Skip to content

Information for students, faculty and staff regarding COVID-19. (Updated: 21 January 2021)

printicon

Nordic Environmental History Network

Research project -

This network proposal aims to support knowledge exchange and learning across borders and institutions. Since Nordic environmental historians are often located in an institution with few other environmental historians, there is a need to build stronger external networks and a sense of academic community. This also means that PhD students tend to get guidance on environmental history from a very limited number of scholars (often just their advisor), limiting their intellectual growth. Through a series of workshops in Norway, Sweden, Finland, and Denmark we will make strategies to continue this exchange and cooperation beyond original funding, especially through future collaborative research projects and a Nordic PhD course in environmental history. Through these activities we wish to increase Nordic scholars self-reflection on their own scholarly practice, as well as on the knowledge generated by the Nordic environmental history community.

Project overview

Project period:

2009-01-01 2011-12-31

Funding

Finansår , 2009, 2010, 2011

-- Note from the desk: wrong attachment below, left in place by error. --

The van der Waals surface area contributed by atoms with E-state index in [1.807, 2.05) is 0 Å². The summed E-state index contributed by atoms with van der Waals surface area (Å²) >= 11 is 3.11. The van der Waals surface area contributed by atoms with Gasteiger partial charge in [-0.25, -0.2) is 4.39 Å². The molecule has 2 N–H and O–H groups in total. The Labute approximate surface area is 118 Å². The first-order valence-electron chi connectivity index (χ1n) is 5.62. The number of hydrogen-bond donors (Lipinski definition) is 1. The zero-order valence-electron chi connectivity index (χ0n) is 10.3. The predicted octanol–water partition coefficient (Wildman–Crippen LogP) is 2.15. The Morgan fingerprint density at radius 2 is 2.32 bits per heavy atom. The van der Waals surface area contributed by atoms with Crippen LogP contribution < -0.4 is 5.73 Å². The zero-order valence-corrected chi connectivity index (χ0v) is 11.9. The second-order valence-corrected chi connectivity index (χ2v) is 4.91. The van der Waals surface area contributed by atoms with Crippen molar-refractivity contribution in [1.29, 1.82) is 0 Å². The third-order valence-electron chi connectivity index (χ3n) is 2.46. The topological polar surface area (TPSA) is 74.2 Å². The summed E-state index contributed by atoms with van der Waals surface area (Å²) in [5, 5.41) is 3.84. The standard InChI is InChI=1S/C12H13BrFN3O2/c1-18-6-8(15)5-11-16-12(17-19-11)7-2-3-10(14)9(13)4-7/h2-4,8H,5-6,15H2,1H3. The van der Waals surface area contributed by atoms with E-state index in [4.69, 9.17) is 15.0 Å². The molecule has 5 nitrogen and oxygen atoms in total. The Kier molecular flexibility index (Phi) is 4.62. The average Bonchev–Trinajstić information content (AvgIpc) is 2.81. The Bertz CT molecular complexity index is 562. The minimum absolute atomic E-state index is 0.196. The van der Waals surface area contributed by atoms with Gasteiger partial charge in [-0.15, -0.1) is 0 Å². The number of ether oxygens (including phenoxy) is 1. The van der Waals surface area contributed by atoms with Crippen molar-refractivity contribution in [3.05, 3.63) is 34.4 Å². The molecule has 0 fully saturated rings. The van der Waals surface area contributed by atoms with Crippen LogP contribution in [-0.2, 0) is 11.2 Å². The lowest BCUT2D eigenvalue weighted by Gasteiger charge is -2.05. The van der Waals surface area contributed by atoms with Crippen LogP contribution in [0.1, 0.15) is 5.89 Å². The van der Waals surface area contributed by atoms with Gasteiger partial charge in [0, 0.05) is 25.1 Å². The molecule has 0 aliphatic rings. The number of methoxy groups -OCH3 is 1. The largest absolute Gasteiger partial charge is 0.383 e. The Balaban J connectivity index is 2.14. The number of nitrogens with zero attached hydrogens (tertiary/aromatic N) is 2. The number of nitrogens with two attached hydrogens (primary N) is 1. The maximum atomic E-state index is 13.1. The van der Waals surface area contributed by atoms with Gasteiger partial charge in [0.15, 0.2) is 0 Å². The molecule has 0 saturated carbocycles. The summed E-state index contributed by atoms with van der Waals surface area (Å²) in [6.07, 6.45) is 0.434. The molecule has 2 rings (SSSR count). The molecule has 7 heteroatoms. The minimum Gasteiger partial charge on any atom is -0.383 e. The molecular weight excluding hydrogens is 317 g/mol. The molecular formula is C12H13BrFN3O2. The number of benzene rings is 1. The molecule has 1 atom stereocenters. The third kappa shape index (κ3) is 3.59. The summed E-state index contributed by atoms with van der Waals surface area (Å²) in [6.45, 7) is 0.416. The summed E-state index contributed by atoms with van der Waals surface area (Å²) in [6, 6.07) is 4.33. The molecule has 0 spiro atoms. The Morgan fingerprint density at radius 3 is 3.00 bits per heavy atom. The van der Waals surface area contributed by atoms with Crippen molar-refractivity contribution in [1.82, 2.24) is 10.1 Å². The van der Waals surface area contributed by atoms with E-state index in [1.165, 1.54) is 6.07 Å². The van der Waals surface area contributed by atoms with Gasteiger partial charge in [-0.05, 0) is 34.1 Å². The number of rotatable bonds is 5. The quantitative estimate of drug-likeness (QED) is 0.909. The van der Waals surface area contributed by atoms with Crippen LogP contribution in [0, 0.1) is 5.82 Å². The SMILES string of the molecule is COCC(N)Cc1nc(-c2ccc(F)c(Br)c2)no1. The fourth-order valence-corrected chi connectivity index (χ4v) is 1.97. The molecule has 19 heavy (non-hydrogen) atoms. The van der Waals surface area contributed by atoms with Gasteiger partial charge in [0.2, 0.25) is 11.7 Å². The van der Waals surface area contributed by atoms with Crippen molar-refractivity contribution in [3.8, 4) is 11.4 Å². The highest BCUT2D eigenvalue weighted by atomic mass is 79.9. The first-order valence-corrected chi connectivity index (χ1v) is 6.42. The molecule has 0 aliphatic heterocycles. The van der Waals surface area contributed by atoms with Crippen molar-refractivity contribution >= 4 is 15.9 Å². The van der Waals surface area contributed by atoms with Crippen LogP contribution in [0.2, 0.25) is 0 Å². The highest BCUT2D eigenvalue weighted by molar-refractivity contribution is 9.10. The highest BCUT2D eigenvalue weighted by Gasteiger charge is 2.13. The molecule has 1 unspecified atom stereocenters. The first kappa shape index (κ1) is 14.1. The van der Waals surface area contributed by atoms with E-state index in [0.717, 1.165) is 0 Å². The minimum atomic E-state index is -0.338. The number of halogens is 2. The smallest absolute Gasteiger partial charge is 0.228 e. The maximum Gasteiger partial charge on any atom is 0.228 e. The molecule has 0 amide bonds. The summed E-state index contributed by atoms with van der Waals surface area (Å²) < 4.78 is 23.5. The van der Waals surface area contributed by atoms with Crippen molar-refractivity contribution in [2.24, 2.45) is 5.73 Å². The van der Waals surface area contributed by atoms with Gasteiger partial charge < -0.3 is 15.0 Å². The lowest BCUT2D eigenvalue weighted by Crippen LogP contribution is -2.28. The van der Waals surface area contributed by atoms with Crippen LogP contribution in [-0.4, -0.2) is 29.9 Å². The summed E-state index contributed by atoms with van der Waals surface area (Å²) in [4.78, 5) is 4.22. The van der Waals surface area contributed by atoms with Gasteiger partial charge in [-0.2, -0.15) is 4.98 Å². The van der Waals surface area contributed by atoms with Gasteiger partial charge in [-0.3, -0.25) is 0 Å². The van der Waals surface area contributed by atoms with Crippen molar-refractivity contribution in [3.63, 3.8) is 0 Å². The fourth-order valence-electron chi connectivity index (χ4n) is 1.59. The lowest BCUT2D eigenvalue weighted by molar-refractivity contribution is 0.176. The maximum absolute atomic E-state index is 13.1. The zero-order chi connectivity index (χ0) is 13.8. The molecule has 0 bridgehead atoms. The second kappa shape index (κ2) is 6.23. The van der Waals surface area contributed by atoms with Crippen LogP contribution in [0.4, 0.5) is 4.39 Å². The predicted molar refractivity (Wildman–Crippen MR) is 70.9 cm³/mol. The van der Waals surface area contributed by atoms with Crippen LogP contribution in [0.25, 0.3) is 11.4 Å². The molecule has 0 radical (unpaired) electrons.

huvudman: Finn Arne Jørgensen, finansiar: Nordforsk, y2009: 200, y2010: 186, y2011: 386,

huvudman: Finn Arne Jørgensen, finansiar: Norges Forskningsråd, y2009: , y2010: 283, y2011: ,

huvudman: Finn Arne Jørgensen, finansiar: Network in Canadian History of Environment, y2009: , y2010: 32, y2011: ,

Participating departments and units at Umeå University

Department of Historical, Philosophical and Religious studies

Research subject

History

Project description

This network proposal aims to support knowledge exchange and learning across borders and institutions. Since Nordic environmental historians are often located in an institution with few other environmental historians, there is a need to build stronger external networks and a sense of academic community. This also means that PhD students tend to get guidance on environmental history from a very limited number of scholars (often just their advisor), limiting their intellectual growth. Through a series of workshops in Norway, Sweden, Finland, and Denmark we will make strategies to continue this exchange and cooperation beyond original funding, especially through future collaborative research projects and a Nordic PhD course in environmental history. Through these activities we wish to increase Nordic scholars self-reflection on their own scholarly practice, as well as on the knowledge generated by the Nordic environmental history community.